The call came on my day off, asking me to go see a client who was not feeling well but was refusing to go the emergency room. So, I delayed my shopping and errands, changed my clothes, grabbed my bag, and headed cross town to her home, which was located about fifteen minutes from my neighborhood.
When I arrived, she was supine in bed, the home health aide by her side. Questioning her, I could perceive nothing more than neck and leg pain, something that the orthopedist had recently confirmed as being caused by worsening chronic osteoarthritis.
"Have you been taking your pain medicine?" I asked.
"Not really," she replied. "I don't like to take that stuff." She made a face.
"Well, you might want to think about taking it at least a couple of times a day when the pain is this bad. You might not like taking it but it may help you to feel a little more functional."
"Maybe you're right. I'll try it and see how it goes. They're sending me to the pain clinic, anyway."
I did a thorough head to toe exam. She was neurologically intact, her bowels were normal, her urinary function was normal, and her lungs were clear. All vital signs were perfect. She denied reports that she had vomited the day before, but her mild dementia could be the reason she couldn't remember. Checking the home health aides' notes, I realized that no vomiting had been documented, so who knows if it happened or not? A few recent falls were documented though, and the bruises on her shin and ankle told the story.
"Did you hit your head when you fell? Was it scary?"
"No," she replied. "Not particularly. I caught myself but I knocked down a lot of papers and magazines in the process." Her house is covered with piles of mail, papers and magazines that the aides are constantly trying to reduce. As if to illustrate that fact, the home health aide made a move to retrieve the bottles of medications from the bathroom, and yet another pile of magazines cascaded to the floor. We both stooped to pick them up as our client watched from her bed.
Sitting on the edge of the bed and chatting with my client and the home health aide, I evaluated her speech, made certain that her facial features seemed even and smooth, and had her push her feet against my hands to test her strength. All reflexes were normal, her grip was strong and even on both sides, and I could see nothing wrong aside from the chronic pain that has dogged her for years. I was perplexed that the home health aides had made the assessment that she was acutely ill.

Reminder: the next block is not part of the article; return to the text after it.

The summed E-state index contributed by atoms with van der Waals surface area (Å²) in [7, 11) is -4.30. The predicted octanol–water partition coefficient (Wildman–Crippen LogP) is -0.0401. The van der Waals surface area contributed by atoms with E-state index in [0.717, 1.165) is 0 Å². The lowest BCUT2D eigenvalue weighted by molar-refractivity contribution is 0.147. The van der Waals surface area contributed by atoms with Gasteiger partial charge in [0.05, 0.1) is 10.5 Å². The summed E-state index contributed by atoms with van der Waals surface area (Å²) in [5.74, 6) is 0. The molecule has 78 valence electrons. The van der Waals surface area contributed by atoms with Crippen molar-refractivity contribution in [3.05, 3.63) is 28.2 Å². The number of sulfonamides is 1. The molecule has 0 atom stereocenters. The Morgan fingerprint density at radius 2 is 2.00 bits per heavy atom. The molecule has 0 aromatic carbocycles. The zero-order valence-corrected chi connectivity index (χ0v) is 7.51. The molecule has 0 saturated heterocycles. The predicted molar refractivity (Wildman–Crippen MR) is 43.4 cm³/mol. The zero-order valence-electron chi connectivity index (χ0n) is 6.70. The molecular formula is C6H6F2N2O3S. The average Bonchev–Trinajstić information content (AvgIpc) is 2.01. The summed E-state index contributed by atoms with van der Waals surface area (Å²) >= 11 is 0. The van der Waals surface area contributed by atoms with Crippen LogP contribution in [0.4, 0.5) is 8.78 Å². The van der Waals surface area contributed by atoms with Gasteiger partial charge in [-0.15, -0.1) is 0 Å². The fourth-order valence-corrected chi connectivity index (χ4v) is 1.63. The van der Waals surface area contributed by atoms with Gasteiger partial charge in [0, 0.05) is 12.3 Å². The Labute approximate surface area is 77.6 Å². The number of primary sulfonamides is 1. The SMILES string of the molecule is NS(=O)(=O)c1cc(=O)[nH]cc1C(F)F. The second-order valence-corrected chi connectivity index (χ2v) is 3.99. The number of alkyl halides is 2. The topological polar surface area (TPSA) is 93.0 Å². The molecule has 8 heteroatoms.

"Well, I know you're not scheduled to have an aide on Saturday and Monday, but I'm going to recommend that you have daily care for the next week, at least until you feel a little bit better and can see your primary doctor and get that referral to the pain clinic." I began to pack up my things.
"OK. That sounds fine. It's just so frustrating to be so limited. The pain is horrible, and I'm lonely."
I held her hand, chatted for a few more minutes, and took my leave. The home health aide was going to stay an extra hour, and I called the office to have daily care approved for the coming week, and drove home to continue my day off.
The next day, my supervisor called to tell me that the morning aide arrived to the house, let herself in, and found our client dead in her bed, reclining in the same position in which I had left her the day before.
I was shocked at the news, and immediately began to question my assessment. Had I missed something? Was there a clue I had overlooked? Was I remiss at not sending her to the emergency room? Would my skills and license be brought into question?
There has been no answer as to the cause of death for this woman who appeared, for all intents and purposes, to be suffering from chronic pain, loneliness, and a slowly progressing dementia. I am certain that my assessment was accurate and that she was not acutely ill that day when I was called to her home to assess her. Still, the questions linger, and they are most likely questions that will never be adequately answered.
May she rest in pain-free peace.